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The Rivan Codex: Ancient Texts of the Belgariad and the Malloreon

(Belgariad Universe #13)

3.56  ·  Rating details ·  5,932 ratings  ·  86 reviews
Join David and Leigh Eddings on a fascinating behind-the-scenes tour of the extensive background materials they compiled before beginning the masterpiece of epic fantasy unforgettably set down in The Belgariad and The Malloreon and their two companion volumes, Belgarath the Sorcerer and Polgara the Sorceress.

Our tour stretches from the wealthy Empire of Tolnedra to the
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Paperback, 480 pages
Published November 2nd 1999 by Del Rey Books (first published 1998)
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Average rating 3.56  · 
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 ·  5,932 ratings  ·  86 reviews


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Judine
Jul 22, 2008 rated it really liked it
Shelves: non-fiction, fantasy
I find it impressive that they wrote this 460+ page book just to prepare for writing 10 others. As a fan of the original Belgariad and Mallorean, as well as both Polgara the Sorceress and Belgarath the Sorcerer, this "how to" process provided more insight than I initially expected. I found much of it fascinating, but think they could have pared down things like currency for the sake of publishing. Otherwise, a good read.
Jason Griffith
Apr 03, 2008 rated it liked it
Shelves: have-read
Allow me to point out that this book is definitely not one to be read from start to finish. It's not that kind of book.

This is the book that you read when you want to gain a full understanding of everything concerning the world and its history. This is where you turn for religious teachings, for currency names and exchange rates.

If anyone ever decided that they wanted to make a game or a movie based on these books, then this is definitely the place that you want to look to get the specific
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Sheila
Feb 16, 2009 rated it really liked it
Recommended to Sheila by: Shannon Lane
My considered opinion is that David Eddings is a little bit of a dick (and a little bit of a misogynist too, although I think he tries). I've been working with that theory since about Belgarath the Sorceror, and this book proved me right.

That said, he's got some good insights on writing, especially writing fantasy (he worldbuilds first, starts the story second), and seeing the origin of all his stories, with notes about the changes he made, makes me want to go reread both the Belgariad and the
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Rebecca
Jan 07, 2009 rated it liked it  ·  review of another edition
Shelves: books-i-own
Almost a guide to writing fantasy. It contains the notes which provided the details from which sprung both the Belgariad and Mallorean series. Interesting for readers of both series, especially to see where he made changes and how to go about writing a fantasy novel. Warning: IT ISNT A NOVEL ITSELF!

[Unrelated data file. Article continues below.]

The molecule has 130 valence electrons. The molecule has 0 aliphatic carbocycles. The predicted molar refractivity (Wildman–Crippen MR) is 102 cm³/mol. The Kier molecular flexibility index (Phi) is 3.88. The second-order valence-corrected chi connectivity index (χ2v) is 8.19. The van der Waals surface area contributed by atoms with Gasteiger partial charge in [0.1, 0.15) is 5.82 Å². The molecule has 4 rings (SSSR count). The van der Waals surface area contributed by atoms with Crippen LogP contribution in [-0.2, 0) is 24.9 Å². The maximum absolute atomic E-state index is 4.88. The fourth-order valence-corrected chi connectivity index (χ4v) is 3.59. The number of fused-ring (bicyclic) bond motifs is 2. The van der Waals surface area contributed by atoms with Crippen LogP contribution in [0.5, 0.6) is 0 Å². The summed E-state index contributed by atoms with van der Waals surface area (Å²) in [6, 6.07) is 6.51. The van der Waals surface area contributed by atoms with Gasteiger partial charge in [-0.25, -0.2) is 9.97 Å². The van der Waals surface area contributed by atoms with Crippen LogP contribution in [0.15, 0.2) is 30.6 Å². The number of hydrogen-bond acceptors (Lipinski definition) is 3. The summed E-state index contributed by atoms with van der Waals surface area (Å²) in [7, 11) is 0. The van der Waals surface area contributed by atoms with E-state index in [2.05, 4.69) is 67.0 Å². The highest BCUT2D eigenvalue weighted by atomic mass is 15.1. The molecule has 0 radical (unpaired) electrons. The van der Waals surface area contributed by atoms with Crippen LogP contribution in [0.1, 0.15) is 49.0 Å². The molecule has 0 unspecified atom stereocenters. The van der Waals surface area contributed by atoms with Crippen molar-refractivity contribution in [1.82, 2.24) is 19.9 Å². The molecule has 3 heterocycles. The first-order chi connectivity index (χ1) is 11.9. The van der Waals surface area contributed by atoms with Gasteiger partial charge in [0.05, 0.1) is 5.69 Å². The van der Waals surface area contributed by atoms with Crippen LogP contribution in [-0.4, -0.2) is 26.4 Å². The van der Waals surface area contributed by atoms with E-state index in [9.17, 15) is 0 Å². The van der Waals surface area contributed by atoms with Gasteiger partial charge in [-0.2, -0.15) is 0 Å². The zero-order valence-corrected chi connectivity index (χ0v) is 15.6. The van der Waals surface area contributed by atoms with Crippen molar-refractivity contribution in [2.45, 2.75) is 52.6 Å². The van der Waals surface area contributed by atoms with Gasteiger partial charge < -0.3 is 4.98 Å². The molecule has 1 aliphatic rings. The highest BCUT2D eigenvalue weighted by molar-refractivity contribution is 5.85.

Nathan
Jan 07, 2010 rated it liked it
This is actually a compilation of the hundreds and hundreds of pages of pre-novel work that Eddings put into his world and it's people. It reads kinda like an encyclopedia. Fun, but not necessary to the story.
itchy
Mar 29, 2019 rated it it was amazing  ·  review of another edition
Shelves: soft
ah, nostalgia

you've always had a way with words, dave (or was it leigh?)

p215: ordinary warriors--addressed by rankar

p251: entire mountain ranges quite literally crumbled into rubble, and colossal tidal waves raced across the oceans of the world, forever altering coastlines a half a planet away.
Jeremy Preacher
The Rivan Codex is actually quite entertaining, for what it is - a collection of notes and reference materials used in the creation of the Garion books, bookended by Eddings's firmly-stated opinions about how to go about writing a fantasy series. This was pure 'nip to me when I was a teenager - I am fascinated by the process of worldbuilding, and while large chunks of this are fairly dry, they're interesting, at least to me. (And the bits that aren't purely notes are largely written in the more ...more
Rob
Nov 29, 2010 rated it did not like it
Shelves: fantasy
I have been a fan of David Eddings ever since I read Pawn of Prophecy 20 years ago. I know that his books are derivative, repetitive, and obvious, but even with all this they are enjoyable and fun to read, rather easy and light.

I have over the years added all the books from the Belgariad and Malloreon to my bookshelves at home. When I recently came across "The Rivan Codex" I wondered why I had never added this book, or even read it. I did recall seeing it in the book store when it was first
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Ben Babcock
Dec 29, 2008 rated it it was ok
As a fantasy writer, I was fascinated to learn how one of the fantasy genre's most successful writers planned out his novels. I was well aware that Eddings was a formulaic writer, but it was interesting nonetheless to hear about his past in addition to reading the sheer amount of extra material he compiled in order to write The Belgariad.

While interesting, it is all academic, and obviously out of context to anyone who hasn't read The Belgariad or The Malloreon. For those who have, you'll only